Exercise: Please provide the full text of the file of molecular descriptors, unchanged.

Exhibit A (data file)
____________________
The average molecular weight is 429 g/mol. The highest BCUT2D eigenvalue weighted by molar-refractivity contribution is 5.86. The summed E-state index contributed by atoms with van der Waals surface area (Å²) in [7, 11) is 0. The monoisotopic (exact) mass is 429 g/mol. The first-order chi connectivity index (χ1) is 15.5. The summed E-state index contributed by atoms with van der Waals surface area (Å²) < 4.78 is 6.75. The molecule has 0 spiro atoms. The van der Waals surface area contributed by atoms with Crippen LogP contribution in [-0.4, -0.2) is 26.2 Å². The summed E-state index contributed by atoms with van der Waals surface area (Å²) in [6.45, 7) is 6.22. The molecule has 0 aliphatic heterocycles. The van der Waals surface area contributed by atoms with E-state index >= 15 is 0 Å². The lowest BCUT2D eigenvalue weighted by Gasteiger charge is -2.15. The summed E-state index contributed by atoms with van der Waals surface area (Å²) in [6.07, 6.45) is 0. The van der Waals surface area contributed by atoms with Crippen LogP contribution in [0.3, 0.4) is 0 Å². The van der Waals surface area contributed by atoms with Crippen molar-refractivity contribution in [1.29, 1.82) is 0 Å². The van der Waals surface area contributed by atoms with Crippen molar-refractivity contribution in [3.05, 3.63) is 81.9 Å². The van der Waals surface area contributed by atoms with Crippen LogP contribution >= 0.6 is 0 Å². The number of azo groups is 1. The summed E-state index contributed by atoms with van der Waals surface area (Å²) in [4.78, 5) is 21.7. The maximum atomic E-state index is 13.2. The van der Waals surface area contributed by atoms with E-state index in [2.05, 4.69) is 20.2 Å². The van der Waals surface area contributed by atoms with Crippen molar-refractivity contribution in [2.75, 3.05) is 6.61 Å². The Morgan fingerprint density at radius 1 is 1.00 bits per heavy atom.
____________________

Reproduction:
The average molecular weight is 429 g/mol. The highest BCUT2D eigenvalue weighted by molar-refractivity contribution is 5.86. The summed E-state index contributed by atoms with van der Waals surface area (Å²) in [7, 11) is 0. The monoisotopic (exact) mass is 429 g/mol. The first-order chi connectivity index (χ1) is 15.5. The summed E-state index contributed by atoms with van der Waals surface area (Å²) < 4.78 is 6.75. The molecule has 0 spiro atoms. The van der Waals surface area contributed by atoms with Crippen LogP contribution in [-0.4, -0.2) is 26.2 Å². The summed E-state index contributed by atoms with van der Waals surface area (Å²) in [6.45, 7) is 6.22. The molecule has 0 aliphatic heterocycles. The van der Waals surface area contributed by atoms with E-state index >= 15 is 0 Å². The lowest BCUT2D eigenvalue weighted by Gasteiger charge is -2.15. The summed E-state index contributed by atoms with van der Waals surface area (Å²) in [6.07, 6.45) is 0. The van der Waals surface area contributed by atoms with Crippen LogP contribution in [0.3, 0.4) is 0 Å². The van der Waals surface area contributed by atoms with Crippen molar-refractivity contribution in [1.29, 1.82) is 0 Å². The van der Waals surface area contributed by atoms with Crippen molar-refractivity contribution in [3.05, 3.63) is 81.9 Å². The van der Waals surface area contributed by atoms with Crippen LogP contribution >= 0.6 is 0 Å². The number of azo groups is 1. The summed E-state index contributed by atoms with van der Waals surface area (Å²) in [4.78, 5) is 21.7. The maximum atomic E-state index is 13.2. The van der Waals surface area contributed by atoms with E-state index in [2.05, 4.69) is 20.2 Å². The van der Waals surface area contributed by atoms with Crippen molar-refractivity contribution in [2.75, 3.05) is 6.61 Å². The Morgan fingerprint density at radius 1 is 1.00 bits per heavy atom.